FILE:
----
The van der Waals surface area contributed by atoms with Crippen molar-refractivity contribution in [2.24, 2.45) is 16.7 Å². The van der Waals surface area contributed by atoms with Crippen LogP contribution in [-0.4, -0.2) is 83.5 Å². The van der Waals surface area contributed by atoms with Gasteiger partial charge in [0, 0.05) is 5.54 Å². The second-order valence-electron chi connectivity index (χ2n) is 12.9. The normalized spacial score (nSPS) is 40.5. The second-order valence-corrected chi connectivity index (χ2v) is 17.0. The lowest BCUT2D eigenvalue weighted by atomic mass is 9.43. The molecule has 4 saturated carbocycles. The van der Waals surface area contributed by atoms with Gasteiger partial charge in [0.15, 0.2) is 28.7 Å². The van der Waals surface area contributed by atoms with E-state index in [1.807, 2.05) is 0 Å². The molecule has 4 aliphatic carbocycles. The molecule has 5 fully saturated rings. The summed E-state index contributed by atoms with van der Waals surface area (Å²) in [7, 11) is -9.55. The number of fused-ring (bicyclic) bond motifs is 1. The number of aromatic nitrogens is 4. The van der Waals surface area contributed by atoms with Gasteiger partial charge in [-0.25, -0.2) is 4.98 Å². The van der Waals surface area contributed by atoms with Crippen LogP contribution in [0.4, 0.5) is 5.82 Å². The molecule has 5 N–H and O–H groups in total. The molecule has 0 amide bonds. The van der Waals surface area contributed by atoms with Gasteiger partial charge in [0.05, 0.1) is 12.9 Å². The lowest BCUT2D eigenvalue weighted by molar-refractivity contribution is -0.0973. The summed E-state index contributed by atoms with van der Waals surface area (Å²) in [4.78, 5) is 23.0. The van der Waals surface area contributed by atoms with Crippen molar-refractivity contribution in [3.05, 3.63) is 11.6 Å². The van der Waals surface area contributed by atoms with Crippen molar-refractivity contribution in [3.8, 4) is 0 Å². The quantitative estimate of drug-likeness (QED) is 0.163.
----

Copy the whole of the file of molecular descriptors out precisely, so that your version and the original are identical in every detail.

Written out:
The van der Waals surface area contributed by atoms with Crippen molar-refractivity contribution in [2.24, 2.45) is 16.7 Å². The van der Waals surface area contributed by atoms with Crippen LogP contribution in [-0.4, -0.2) is 83.5 Å². The van der Waals surface area contributed by atoms with Gasteiger partial charge in [0, 0.05) is 5.54 Å². The second-order valence-electron chi connectivity index (χ2n) is 12.9. The normalized spacial score (nSPS) is 40.5. The second-order valence-corrected chi connectivity index (χ2v) is 17.0. The lowest BCUT2D eigenvalue weighted by atomic mass is 9.43. The molecule has 4 saturated carbocycles. The van der Waals surface area contributed by atoms with Gasteiger partial charge in [0.15, 0.2) is 28.7 Å². The van der Waals surface area contributed by atoms with E-state index in [1.807, 2.05) is 0 Å². The molecule has 4 aliphatic carbocycles. The molecule has 5 fully saturated rings. The summed E-state index contributed by atoms with van der Waals surface area (Å²) in [7, 11) is -9.55. The number of fused-ring (bicyclic) bond motifs is 1. The number of aromatic nitrogens is 4. The van der Waals surface area contributed by atoms with Gasteiger partial charge in [-0.25, -0.2) is 4.98 Å². The van der Waals surface area contributed by atoms with Crippen LogP contribution in [0.4, 0.5) is 5.82 Å². The molecule has 5 N–H and O–H groups in total. The molecule has 0 amide bonds. The van der Waals surface area contributed by atoms with Gasteiger partial charge in [0.05, 0.1) is 12.9 Å². The lowest BCUT2D eigenvalue weighted by molar-refractivity contribution is -0.0973. The summed E-state index contributed by atoms with van der Waals surface area (Å²) in [4.78, 5) is 23.0. The van der Waals surface area contributed by atoms with Crippen molar-refractivity contribution in [3.05, 3.63) is 11.6 Å². The van der Waals surface area contributed by atoms with Crippen molar-refractivity contribution in [3.8, 4) is 0 Å². The quantitative estimate of drug-likeness (QED) is 0.163.